In the spring of 1940, the Isle of Thornhill emerged from the watery depths and assumed a position in the Sea of American Constitutional Law. The discoverors of this Isle indicated their success was largely due to certain revelations made known three years· before by another highly distinguished explorer. The pronouncement in 1940 of the Isle's existence excited great furor and debate among the professional geographers as to its substance and future utility. In the early days of its discovery, Thornhill's area and coastline were not precisely or clearly charted, and only through several subsequent voyages have these important facts become clarified. The most recent expeditions, whose findings were announced on May 8, 1950, have led some geographers to assert that few, if any, traces of Thornhill remain to break the waves rolling over the position it formerly occupied. It is not the purpose of this article to rejoice or lament the storming waves which have crumbled and eaten away the lands of Thornhill, but rather to discover practically what traces remain and to what extent Thornhill may be of use to future voyageurs.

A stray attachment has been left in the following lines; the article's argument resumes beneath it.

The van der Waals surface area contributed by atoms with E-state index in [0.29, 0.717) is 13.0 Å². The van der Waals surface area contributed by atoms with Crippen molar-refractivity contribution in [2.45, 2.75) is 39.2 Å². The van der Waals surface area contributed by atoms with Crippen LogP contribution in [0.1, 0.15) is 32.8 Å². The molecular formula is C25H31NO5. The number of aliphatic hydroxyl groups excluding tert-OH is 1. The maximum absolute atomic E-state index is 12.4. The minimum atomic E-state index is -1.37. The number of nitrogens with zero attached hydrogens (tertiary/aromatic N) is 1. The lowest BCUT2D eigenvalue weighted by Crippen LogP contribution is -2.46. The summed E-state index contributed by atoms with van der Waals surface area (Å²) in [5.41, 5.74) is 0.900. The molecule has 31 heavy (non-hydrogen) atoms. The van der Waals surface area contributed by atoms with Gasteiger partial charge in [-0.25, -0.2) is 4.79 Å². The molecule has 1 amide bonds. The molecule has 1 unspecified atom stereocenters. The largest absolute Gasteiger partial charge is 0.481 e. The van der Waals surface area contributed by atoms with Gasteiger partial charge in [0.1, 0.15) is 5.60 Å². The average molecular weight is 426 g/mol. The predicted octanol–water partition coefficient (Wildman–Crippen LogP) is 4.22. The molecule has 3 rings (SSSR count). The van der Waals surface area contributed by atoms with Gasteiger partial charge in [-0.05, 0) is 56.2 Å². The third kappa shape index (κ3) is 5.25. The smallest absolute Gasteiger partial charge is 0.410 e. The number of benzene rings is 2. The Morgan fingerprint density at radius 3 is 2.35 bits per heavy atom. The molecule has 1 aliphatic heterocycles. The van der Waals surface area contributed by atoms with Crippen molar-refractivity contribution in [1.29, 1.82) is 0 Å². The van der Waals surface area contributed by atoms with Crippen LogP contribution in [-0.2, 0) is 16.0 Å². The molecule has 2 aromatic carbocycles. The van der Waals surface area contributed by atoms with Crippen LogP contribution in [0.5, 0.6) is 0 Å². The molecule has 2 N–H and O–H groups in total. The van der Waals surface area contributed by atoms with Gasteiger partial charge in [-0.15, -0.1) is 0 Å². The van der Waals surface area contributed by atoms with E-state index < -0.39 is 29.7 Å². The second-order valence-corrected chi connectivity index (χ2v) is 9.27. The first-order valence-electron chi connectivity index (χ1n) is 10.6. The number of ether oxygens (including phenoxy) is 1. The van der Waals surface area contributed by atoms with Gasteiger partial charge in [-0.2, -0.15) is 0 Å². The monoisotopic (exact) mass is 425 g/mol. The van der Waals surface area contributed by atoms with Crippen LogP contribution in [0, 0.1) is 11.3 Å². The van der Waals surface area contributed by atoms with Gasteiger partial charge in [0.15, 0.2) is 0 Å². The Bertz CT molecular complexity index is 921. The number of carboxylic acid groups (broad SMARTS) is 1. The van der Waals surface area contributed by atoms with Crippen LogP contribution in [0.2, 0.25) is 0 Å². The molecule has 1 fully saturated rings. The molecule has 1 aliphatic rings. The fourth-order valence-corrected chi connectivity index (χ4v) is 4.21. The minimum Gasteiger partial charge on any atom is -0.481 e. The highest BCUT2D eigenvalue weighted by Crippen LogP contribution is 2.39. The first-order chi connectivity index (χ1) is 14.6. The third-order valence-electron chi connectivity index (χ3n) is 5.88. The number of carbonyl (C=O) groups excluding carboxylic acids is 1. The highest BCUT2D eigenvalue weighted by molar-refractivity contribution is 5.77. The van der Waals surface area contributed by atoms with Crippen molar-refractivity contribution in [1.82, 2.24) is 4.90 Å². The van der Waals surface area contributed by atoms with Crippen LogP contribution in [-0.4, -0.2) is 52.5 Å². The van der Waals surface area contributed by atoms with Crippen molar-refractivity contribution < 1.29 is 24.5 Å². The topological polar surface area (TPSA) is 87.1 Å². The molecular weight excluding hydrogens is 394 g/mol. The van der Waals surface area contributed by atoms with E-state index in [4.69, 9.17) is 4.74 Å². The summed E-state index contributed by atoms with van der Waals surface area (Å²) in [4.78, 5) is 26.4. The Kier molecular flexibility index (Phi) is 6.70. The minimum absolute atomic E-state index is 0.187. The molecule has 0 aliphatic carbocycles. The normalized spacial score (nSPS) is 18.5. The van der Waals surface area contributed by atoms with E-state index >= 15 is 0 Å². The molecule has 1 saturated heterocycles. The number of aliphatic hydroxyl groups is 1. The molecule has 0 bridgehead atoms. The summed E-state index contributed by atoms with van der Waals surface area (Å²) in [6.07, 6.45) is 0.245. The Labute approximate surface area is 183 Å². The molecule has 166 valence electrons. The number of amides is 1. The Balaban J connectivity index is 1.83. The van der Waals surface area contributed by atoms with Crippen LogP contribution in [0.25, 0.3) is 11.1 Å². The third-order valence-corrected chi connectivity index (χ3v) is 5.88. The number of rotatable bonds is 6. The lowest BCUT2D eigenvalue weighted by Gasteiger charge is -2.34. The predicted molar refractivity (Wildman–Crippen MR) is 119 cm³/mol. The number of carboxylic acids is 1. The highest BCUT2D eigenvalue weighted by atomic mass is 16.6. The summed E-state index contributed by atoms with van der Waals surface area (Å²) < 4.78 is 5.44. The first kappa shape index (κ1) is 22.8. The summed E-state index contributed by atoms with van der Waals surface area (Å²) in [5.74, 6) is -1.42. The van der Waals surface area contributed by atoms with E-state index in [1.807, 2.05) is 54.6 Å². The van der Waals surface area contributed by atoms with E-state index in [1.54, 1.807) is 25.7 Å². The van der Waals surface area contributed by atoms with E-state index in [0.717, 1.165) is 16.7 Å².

Rex Eames S.Ed.,
CONSTITUTIONAL LAW-DUE PROCESS OF LAW-Thornhill REEXAMINED,
Mich. L. Rev.
Available at: https://repository.law.umich.edu/mlr/vol49/iss7/5